Coming soon from InterVarsity Press, Sinai and the Saints: Reading Old Covenant Laws for the New Covenant Community, by James M. Todd III (College of the Ozarks). The publisher’s description follows:

9780830851621What should Christians do with all the laws in the Old Testament?

The Old Testament tells the story of the beginnings of God’s salvation history, and it is part of the authoritative canon of Scripture affirmed by the church. But what role should the laws of the old covenant play in the lives of those living under the new covenant?

Can Christians embrace the commandment to “love the Lord your God with all your heart and with all your soul and with all your strength” but ignore the laws regarding clean and unclean food? Some have suggested that Christians remain under the moral laws of the old covenant, while others have argued that some of the Old Testament laws—for example, the Ten Commandments—still apply to Christians.

James Todd makes a bold claim by contending that as followers of Jesus Christ who stand under a new covenant, Christians are no longer subject to any of the Old Testament laws. Focusing on the laws of the Pentateuch, he then addresses the proper role and benefits of the Old Testament laws in the Christian life. With wit and insight, Todd helps Christians to understand how the laws given to the people of Israel at Mount Sinai should be read by those called to live as saints.

“The Jew as Legitimation” (Wertheim, ed.)

Next month, Palgrave Macmillan will release The Jew as Legitimation: Jewish-Gentile Relations Beyond Antisemitism and Philosemitism edited by David J. Wertheim (Director of the Menasseh ben Israel Institute for Jewish Cultural and Social studies, Amsterdam). The publisher’s description follows:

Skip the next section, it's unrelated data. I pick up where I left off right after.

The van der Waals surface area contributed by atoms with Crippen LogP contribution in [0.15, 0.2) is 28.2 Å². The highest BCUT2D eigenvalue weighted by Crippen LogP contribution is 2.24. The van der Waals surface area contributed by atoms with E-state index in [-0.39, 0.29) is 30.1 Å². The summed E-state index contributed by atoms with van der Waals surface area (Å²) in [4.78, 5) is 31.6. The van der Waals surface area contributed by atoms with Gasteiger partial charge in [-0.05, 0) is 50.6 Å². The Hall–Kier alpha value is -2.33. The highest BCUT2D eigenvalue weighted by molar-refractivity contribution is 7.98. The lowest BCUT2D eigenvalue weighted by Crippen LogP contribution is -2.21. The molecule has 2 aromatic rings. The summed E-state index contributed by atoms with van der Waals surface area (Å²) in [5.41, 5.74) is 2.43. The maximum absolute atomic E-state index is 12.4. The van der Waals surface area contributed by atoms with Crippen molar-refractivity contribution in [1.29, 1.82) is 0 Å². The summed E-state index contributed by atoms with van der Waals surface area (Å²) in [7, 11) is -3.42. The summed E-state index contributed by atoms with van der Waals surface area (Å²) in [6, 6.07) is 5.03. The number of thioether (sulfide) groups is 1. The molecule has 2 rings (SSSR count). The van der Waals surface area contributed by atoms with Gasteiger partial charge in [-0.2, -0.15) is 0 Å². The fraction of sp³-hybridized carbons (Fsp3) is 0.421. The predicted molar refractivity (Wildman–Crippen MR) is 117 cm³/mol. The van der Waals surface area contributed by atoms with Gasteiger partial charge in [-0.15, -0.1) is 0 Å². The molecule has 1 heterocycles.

Palgrave.jpgThis book traces the historical phenomenon of “the Jew as Legitimation.” Contributors discuss how Jews have been used, through time, to validate non-Jewish beliefs. The volume dissects the dilemmas and challenges this pattern has presented to Jews. Throughout history, Jews and Judaism have served to legitimize the beliefs of Gentiles. Jews functioned as Augustine’s witnesses to the truth of Christianity, as Christian Kabbalist’s source for Protestant truths, as an argument for the enlightened claim for tolerance, as the focus of modern Christian Zionist reverence, and as a weapon of contemporary right wing populism against fears of Islamization.

This volume challenges understandings of Jewish-Gentile relations, offering a counter-perspective to discourses of antisemitism and philosemitism